The Razor view engine in ASP.NET MVC3 brings great improvements to the readability of code in the view. Unfortunately, some of what I’d previously lamented in missed productivity improvements has stuck around.
If you are working with Razor’s reimplementation of Master Pages – Layouts – then you will likely run into the same kind of limitations with IntelliSense that existed in previous ASP.NET editors: you simply don’t get IntelliSense for jQuery on your views when you include the script reference in your
The only way to get those digits moving at the speed of computer-type-it-for-me is to add the script references to your view. Because we don’t want the script written to the page twice – once through the viewstart/layout and once through the view – we simply use our old
if(false) trick (see part way down) to get IntelliSense back online.
if block out and then drag and drop the files from your scripts folder in the Solution Explorer as an easy way to do this. Once you’ve done this once, you can then put it in your Toolbox by highlighting the code and dragging it to the Toolbox window. Here, I’m about to rename it to something more useful:
How this could be fixed
To understand why it’s not working we have to look at what the IDE is aware of and what it does to figure out what styles/scripts are available in the editor.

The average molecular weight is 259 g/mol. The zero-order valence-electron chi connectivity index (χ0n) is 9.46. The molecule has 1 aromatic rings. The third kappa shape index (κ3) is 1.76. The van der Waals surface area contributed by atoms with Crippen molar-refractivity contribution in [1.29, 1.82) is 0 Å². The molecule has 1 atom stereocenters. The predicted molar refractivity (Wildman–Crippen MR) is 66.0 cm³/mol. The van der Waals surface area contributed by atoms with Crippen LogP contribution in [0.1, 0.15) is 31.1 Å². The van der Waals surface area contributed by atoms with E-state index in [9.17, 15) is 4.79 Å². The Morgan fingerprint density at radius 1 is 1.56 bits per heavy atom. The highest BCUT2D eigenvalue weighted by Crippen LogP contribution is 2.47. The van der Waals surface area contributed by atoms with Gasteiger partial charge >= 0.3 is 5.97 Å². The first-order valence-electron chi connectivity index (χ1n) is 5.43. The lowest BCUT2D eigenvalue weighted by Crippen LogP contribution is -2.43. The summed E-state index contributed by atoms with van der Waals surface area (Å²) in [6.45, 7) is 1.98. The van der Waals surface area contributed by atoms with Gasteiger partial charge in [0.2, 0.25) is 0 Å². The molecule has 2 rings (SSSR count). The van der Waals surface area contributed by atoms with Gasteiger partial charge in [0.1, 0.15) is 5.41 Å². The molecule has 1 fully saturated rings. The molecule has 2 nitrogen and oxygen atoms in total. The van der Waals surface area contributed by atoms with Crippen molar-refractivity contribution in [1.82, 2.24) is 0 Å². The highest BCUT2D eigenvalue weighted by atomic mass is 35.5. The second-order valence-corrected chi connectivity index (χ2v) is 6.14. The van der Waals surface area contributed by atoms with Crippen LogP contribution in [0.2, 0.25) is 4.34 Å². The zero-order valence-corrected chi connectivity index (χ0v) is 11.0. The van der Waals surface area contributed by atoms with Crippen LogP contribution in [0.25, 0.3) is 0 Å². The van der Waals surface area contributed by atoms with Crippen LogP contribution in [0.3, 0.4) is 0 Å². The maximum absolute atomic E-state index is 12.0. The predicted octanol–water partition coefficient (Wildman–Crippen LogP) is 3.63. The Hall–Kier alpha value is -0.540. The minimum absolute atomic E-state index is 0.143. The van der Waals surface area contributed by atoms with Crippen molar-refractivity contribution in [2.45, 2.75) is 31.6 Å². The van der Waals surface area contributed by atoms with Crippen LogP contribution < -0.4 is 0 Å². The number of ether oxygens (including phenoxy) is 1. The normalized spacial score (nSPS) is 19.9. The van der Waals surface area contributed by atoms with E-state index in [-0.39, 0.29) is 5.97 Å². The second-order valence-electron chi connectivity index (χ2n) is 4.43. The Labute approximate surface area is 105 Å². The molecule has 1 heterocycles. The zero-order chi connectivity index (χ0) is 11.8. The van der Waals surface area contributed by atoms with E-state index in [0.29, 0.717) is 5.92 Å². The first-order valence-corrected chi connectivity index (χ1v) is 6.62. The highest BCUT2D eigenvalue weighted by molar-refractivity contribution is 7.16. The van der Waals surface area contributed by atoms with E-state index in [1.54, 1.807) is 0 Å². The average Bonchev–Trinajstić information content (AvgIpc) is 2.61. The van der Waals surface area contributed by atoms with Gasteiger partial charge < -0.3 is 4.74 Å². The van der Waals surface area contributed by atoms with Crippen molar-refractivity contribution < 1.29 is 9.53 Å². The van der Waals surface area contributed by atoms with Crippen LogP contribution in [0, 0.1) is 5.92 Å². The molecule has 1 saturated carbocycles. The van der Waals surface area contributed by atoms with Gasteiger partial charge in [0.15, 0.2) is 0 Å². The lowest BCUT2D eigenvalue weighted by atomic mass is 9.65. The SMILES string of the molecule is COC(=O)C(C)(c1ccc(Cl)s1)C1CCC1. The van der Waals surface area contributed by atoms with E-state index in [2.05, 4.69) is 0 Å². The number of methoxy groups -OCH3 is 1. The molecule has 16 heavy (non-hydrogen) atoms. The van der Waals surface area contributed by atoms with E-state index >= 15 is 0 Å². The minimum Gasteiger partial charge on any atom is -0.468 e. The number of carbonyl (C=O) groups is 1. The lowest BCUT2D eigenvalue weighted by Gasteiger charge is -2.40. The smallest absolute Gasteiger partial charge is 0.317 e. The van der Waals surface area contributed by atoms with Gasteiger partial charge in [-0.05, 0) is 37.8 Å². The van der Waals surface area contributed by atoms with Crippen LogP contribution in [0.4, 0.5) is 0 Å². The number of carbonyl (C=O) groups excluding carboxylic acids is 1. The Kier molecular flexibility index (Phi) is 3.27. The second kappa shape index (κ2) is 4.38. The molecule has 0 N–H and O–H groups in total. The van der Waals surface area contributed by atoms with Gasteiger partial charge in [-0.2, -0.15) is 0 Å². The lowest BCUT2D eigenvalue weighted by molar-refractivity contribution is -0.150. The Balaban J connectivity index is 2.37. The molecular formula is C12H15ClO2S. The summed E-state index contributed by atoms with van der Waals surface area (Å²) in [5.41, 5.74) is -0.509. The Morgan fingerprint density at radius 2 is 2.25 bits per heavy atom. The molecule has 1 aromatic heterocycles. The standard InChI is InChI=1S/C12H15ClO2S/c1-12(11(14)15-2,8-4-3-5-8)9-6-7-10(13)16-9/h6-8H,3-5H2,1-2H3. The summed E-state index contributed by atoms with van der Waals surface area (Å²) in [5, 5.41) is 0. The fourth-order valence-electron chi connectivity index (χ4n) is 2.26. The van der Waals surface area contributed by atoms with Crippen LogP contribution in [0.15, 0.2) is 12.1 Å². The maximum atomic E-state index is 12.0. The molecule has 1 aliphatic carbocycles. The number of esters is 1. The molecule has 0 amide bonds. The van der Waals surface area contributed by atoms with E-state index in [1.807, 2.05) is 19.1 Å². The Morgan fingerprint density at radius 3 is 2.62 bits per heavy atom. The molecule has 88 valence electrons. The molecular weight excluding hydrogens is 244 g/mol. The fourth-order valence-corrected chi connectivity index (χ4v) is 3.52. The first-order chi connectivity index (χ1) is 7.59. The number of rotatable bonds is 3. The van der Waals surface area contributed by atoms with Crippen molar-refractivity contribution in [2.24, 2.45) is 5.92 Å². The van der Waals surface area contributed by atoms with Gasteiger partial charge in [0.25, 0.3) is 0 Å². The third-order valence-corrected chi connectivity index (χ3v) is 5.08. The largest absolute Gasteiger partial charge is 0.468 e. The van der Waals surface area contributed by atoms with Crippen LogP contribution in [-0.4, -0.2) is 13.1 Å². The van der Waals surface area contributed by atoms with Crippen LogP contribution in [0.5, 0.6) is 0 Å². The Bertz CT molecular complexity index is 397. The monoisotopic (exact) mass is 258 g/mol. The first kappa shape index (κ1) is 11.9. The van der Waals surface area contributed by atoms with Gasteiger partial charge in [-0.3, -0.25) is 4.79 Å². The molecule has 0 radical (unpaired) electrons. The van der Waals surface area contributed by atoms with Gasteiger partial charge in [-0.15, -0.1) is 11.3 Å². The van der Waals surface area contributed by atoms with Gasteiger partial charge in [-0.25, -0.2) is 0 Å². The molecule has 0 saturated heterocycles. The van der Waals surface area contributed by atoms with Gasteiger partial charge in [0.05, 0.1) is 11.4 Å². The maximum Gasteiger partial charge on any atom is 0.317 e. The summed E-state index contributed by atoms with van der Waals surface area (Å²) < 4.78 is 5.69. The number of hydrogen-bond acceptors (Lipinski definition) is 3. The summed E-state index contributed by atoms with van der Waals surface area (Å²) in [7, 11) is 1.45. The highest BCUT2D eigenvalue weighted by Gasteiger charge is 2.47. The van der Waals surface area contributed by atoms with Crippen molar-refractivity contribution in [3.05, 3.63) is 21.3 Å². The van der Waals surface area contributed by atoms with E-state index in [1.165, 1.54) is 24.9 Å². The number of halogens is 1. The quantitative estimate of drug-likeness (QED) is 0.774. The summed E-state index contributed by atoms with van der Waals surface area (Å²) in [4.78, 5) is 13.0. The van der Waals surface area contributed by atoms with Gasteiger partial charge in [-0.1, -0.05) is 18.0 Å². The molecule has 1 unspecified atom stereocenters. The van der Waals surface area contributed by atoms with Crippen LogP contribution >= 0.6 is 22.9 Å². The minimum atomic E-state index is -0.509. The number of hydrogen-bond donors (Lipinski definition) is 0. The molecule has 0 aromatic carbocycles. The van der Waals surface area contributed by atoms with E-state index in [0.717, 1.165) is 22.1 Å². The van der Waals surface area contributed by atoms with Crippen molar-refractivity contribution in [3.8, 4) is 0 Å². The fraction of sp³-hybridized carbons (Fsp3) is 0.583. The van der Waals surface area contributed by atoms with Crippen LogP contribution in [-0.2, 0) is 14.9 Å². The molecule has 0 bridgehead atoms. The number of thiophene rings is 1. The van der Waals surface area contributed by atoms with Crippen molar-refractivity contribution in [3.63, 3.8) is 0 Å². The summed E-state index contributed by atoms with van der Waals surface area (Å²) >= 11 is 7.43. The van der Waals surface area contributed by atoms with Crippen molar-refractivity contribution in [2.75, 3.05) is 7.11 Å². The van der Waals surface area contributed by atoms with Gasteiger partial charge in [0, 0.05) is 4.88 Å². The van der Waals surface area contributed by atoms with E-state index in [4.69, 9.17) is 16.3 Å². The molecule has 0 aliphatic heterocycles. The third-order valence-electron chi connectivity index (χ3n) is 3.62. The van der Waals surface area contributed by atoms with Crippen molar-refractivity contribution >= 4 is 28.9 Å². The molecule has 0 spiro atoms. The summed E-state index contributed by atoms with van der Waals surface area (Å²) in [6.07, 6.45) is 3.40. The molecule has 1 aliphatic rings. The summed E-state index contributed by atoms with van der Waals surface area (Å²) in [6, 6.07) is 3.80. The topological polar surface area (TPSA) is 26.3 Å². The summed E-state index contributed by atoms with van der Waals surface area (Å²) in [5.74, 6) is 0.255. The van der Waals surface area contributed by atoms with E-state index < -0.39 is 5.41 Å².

When you’re on a view, Visual Studio doesn’t really know which layout will be used to render the view. In some cases, you may have many and you may be dynamically selecting it based on, for instance, the role of a logged in user.
However, we also know that the MVC Framework relies heavily on convention, and chances are that the default, most-used scenario with the
ViewStart/_Layout.cshtml being used is likely the one that most folks will be dealing with.
So I would propose this: in the event that there is only one _Layout in the
Views folder, assume that this is the one that will be used. Infer style sheet and script references from this file and enable IntelliSense based on the same.